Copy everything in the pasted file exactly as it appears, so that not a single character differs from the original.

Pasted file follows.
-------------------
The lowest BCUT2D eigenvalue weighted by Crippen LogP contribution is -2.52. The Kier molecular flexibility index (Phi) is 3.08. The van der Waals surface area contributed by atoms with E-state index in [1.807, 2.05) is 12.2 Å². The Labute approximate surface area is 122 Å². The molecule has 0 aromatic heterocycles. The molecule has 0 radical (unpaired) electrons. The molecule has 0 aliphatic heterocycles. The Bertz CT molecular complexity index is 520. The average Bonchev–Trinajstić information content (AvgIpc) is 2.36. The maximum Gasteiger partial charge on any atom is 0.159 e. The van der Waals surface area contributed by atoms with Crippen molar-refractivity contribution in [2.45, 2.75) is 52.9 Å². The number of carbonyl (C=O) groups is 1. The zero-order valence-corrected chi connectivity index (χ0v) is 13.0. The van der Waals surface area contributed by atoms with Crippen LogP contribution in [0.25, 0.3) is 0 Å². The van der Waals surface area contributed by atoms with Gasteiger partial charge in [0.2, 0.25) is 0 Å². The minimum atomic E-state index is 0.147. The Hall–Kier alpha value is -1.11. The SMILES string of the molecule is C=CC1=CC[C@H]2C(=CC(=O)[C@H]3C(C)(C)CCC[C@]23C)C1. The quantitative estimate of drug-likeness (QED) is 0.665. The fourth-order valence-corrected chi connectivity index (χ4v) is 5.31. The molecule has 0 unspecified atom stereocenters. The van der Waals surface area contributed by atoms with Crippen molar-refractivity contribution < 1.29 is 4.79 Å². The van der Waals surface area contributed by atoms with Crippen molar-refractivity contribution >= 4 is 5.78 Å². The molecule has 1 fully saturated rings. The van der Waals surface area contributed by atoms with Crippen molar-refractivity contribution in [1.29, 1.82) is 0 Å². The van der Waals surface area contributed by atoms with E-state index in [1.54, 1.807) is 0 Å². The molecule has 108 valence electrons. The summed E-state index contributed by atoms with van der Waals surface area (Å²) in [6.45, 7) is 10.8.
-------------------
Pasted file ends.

The lowest BCUT2D eigenvalue weighted by Crippen LogP contribution is -2.52. The Kier molecular flexibility index (Phi) is 3.08. The van der Waals surface area contributed by atoms with E-state index in [1.807, 2.05) is 12.2 Å². The Labute approximate surface area is 122 Å². The molecule has 0 aromatic heterocycles. The molecule has 0 radical (unpaired) electrons. The molecule has 0 aliphatic heterocycles. The Bertz CT molecular complexity index is 520. The average Bonchev–Trinajstić information content (AvgIpc) is 2.36. The maximum Gasteiger partial charge on any atom is 0.159 e. The van der Waals surface area contributed by atoms with Crippen molar-refractivity contribution in [2.45, 2.75) is 52.9 Å². The number of carbonyl (C=O) groups is 1. The zero-order valence-corrected chi connectivity index (χ0v) is 13.0. The van der Waals surface area contributed by atoms with Crippen LogP contribution in [0.25, 0.3) is 0 Å². The van der Waals surface area contributed by atoms with Gasteiger partial charge in [0.2, 0.25) is 0 Å². The minimum atomic E-state index is 0.147. The Hall–Kier alpha value is -1.11. The SMILES string of the molecule is C=CC1=CC[C@H]2C(=CC(=O)[C@H]3C(C)(C)CCC[C@]23C)C1. The quantitative estimate of drug-likeness (QED) is 0.665. The fourth-order valence-corrected chi connectivity index (χ4v) is 5.31. The molecule has 0 unspecified atom stereocenters. The van der Waals surface area contributed by atoms with Crippen molar-refractivity contribution < 1.29 is 4.79 Å². The van der Waals surface area contributed by atoms with Crippen molar-refractivity contribution >= 4 is 5.78 Å². The molecule has 1 fully saturated rings. The van der Waals surface area contributed by atoms with Crippen molar-refractivity contribution in [1.29, 1.82) is 0 Å². The van der Waals surface area contributed by atoms with E-state index in [1.54, 1.807) is 0 Å². The molecule has 108 valence electrons. The summed E-state index contributed by atoms with van der Waals surface area (Å²) in [6.45, 7) is 10.8.